Positional technique and film study became an interest of mine in the late 1990s and I can recall a magazine feature in ESPN where Sterling Sharpe critiqued an incoming class of wideouts. One of those players was Packers’ draft pick Derrick Mayes, a top prospect from Notre Dame.
Sharpe criticized Mayes’ tendency to leave his feet unnecessarily to make receptions. It’s a common issue among college receivers and there are multiple reasons. This reception by a Utah State receiver is one of them.
The wide out is the slot left man in this 2×2 alignment. He runs a simple route breaking to the left flat outside the zone defender who is trailing by a few yards. Watch the play for the outcome first, and then look at it again after reading my commentary below.
There are a few layers to the play. It’s a second-and-long catch for roughly an eight-yard gain. Not a bad result to set up a third-and-short. However, watch how the receiver tracks the ball.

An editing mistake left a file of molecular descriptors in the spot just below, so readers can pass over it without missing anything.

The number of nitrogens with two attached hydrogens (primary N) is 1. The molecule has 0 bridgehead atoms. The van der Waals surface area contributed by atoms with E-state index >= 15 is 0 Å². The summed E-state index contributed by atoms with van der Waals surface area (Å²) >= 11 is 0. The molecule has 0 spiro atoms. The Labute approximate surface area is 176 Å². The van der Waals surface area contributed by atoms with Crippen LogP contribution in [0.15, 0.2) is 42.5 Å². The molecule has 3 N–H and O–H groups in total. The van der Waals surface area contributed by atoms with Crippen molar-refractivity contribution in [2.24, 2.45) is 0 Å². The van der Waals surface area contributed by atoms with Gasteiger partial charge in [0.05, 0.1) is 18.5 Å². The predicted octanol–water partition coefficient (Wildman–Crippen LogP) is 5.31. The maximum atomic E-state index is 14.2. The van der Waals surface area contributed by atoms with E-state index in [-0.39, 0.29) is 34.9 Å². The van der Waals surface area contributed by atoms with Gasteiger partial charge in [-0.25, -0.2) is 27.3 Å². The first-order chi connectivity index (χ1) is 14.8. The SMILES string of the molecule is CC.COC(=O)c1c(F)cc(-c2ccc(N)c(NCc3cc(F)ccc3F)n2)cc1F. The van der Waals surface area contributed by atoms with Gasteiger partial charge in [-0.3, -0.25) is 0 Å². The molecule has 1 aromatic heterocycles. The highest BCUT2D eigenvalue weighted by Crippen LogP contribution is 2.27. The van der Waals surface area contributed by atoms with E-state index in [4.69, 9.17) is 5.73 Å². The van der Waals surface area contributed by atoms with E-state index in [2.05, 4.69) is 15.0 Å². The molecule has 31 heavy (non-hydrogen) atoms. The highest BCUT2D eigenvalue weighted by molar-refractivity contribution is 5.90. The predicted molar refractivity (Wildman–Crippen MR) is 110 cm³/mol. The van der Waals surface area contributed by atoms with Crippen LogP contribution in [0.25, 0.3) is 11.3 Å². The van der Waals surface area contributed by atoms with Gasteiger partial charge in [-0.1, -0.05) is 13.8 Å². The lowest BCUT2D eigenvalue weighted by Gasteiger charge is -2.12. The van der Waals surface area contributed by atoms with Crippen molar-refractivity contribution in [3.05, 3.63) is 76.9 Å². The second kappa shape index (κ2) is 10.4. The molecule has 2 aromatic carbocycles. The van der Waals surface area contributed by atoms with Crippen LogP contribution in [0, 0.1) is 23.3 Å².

As the ball arrives, the receiver’s eyes see the ball rising but he responds by leaving his feet while his arms remain near his chest. What you want to see is a receiver’s arms follow his eyes and attack the ball.
The receiver’s response to the ball rising is partially an issue of confidence in using his hands to catch the ball, but mostly a tracking-recognition issue with hand-eye coordination. I’ve seen this receiver make catches with full extension of his arms, so he can make plays with his hands.
However, the receiver needs to spend more time on a practice field learning when to keep his feet on the ground and when to raise his arms to meet the ball. If he can develop a better feel for where the ball has to be for him to leave his feet as a last-gasp scenario, he’ll be a more efficient option after the catch.
This play is a good example. If the receiver raises his arms to meet the ball while still keeping his feet on the ground, he makes the catch and has more room to turn up the sideline. Instead, his leap for the ball takes away that control to turn the corner and run. The landing takes a lot of energy and body control away from the run and pins the receiver closer to the sideline. The leap also slows his pace, which gives the pursuit a better angle to push the ballcarrier out of bounds.
This play could have easily been a first down if the receivers arms and eyes were in sync instead of his eyes and legs.
I’ll come across these teachable moments as I pour through tape and continue sharing them as standalone posts.
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